Money can’t fix everything, but when it comes to building more homes affordable to America’s middle-income workforce, it sure can’t hurt. Ron Terwilliger, chairman and CEO of Atlanta-based Trammell Crow Residential, recognized that recently when he made two $5 million gifts to further the development of more workforce housing. Enterprise Community Partners, a nonprofit based in Columbia, Md., used its gift to establish the Enterprise Terwilliger Fund, which it expects to use to springboard the development of more than 2,000 affordable homes a year, through three different funds: the Maryland Regional Workforce Housing Fund, the Atlanta Land Assemblage Fund, and the Enterprise Community Loan Fund. Stockton Williams, managing director of the Enterprise Terwilliger Fund, spoke to AFFORDABLE HOUSING FINANCE in May.

Q How will Enterprise turn Ron Terwilliger’s $5 million gift into $130 million in housing?

A $2 million is Enterprise’s investment in a $100 million fund that will create workforce housing in Maryland, D.C., and northern Virginia. Another $1 million leverages $5 million of philanthropic capital as part of the $30 million Atlanta Land Assemblage Fund to acquire sites for affordable housing development in metro Atlanta. The remaining $25 million in lending activity is what Enterprise’s internal loan fund is able to make in additional loans as a result of the gift. By adding to our balance sheet, we are able to borrow and lend more funds for affordable housing.

Q Why is producing workforce housing important?

A Housing costs have outpaced the rate of inflation in many markets. According to the National Housing Conference, more than 5 million working families in the U.S. pay at least 50 percent of their income for housing, a 67 percent increase since 1997. In many communities, people who provide the bulk of vital community services—teachers, firefighters, police officers, service workers—often cannot themselves afford to live in the communities they serve.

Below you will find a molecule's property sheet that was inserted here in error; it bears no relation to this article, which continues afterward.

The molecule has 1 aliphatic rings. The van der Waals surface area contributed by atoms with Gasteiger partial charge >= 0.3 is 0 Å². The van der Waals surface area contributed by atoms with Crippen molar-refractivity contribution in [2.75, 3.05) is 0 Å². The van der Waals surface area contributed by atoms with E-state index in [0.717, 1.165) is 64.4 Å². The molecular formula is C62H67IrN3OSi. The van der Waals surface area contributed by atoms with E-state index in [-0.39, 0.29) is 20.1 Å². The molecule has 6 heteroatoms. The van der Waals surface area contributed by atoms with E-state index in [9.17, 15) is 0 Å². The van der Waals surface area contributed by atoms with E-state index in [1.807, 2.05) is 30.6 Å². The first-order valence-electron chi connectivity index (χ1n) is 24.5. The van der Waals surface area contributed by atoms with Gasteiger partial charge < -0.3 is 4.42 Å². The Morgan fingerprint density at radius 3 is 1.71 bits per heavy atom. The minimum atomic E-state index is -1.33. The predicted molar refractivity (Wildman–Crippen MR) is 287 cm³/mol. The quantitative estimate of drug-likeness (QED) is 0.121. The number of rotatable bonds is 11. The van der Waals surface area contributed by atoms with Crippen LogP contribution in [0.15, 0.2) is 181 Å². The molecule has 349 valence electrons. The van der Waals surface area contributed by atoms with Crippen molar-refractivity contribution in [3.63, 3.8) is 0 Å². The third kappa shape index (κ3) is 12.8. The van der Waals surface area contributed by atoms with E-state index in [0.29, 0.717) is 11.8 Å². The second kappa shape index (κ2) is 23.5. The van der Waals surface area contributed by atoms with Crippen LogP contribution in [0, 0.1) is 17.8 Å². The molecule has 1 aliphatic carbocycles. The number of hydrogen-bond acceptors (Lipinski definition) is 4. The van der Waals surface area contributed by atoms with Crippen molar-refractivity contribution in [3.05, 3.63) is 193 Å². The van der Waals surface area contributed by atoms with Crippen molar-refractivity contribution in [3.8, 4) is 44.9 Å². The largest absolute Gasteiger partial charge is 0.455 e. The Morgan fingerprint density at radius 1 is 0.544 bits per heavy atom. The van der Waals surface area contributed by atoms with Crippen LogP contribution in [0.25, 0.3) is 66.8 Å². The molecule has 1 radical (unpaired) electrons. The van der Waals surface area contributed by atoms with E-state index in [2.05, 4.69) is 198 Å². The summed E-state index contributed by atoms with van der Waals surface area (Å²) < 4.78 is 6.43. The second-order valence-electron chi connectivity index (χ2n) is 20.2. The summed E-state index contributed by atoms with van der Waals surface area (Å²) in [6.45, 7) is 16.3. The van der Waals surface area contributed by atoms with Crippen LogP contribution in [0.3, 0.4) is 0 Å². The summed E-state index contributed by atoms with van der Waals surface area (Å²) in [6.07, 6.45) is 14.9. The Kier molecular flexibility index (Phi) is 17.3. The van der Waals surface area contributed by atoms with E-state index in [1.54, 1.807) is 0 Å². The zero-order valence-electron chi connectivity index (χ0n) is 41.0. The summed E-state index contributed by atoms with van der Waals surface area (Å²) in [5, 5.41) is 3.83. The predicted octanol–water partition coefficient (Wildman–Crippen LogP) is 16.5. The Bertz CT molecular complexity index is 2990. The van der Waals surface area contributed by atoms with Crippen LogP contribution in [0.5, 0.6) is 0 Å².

Q The new entity being formed by this gift is the Maryland Regional Workforce Housing Fund. Can you explain how that fund will work, and what type of housing it aims to create?

A It’s a fund for workforce housing, which we define as 60 to 120 percent of the area median income. The $100 million Maryland Regional Workforce Housing Fund, managed by Enterprise, will provide financing to create workforce housing developments; transit-oriented housing developments; mixed-income developments; inclusionary housing; and mixed-use projects with a residential component. We think transit access is critical from both an affordability as well as a sustainability point of view. Enterprise is deeply committed to making affordable housing as environmentally responsible as possible. That’s certainly an important strategy and also an important strategy for workforce housing development. The fund will focus on “double bottom line” investments, coupling the social mission of affordable housing with marketrate returns on investments in workforce housing developments.

Q What kind of financial support will the fund provide, and when will it begin making investments?

A We’ll be able to provide a range of financing options for developers. A loan for construction could be one use, a mezzanine financing to come in at a key point in the process could be another, and the fund will be able to support acquisition and predevelopment activities to some extent. We’re just in the phase now of raising capital and cultivating the pipeline of projects, so there aren’t any transactions in it yet, but we expect to be at it by the fall. Once we reach $40 million in capital raised, the fund is able to start deploying resources. That’s the first milestone to reach in terms of capital raising. We’ve seen a lot of interest in the fund from developers who have projects that would qualify. In all likelihood, we would see the first projects coming online in 2008.

Q At what stage of the development process will the fund inject money into workforce housing projects?

A Generally, the funds through Enterprise Community Loan Fund and the Atlanta Land Assemblage Fund are for predevelopment and site acquisition. Funds through the Maryland Workforce Housing Fund will be available for those and other purposes based on project need and other factors.

Q Won’t financing new rental housing be difficult without soft funding or equity investments?

A I agree. That’s why it would be great to have resources to stimulate equity investment in a broader range of affordable housing than the lowincome housing tax credit (LIHTC) serves. The needs the LIHTC is designed to serve are still huge. There ought to be additional tax credits for affordable and workforce housing, both rental and for sale, but they shouldn’t come at the expense of existing programs that are already oversubscribed.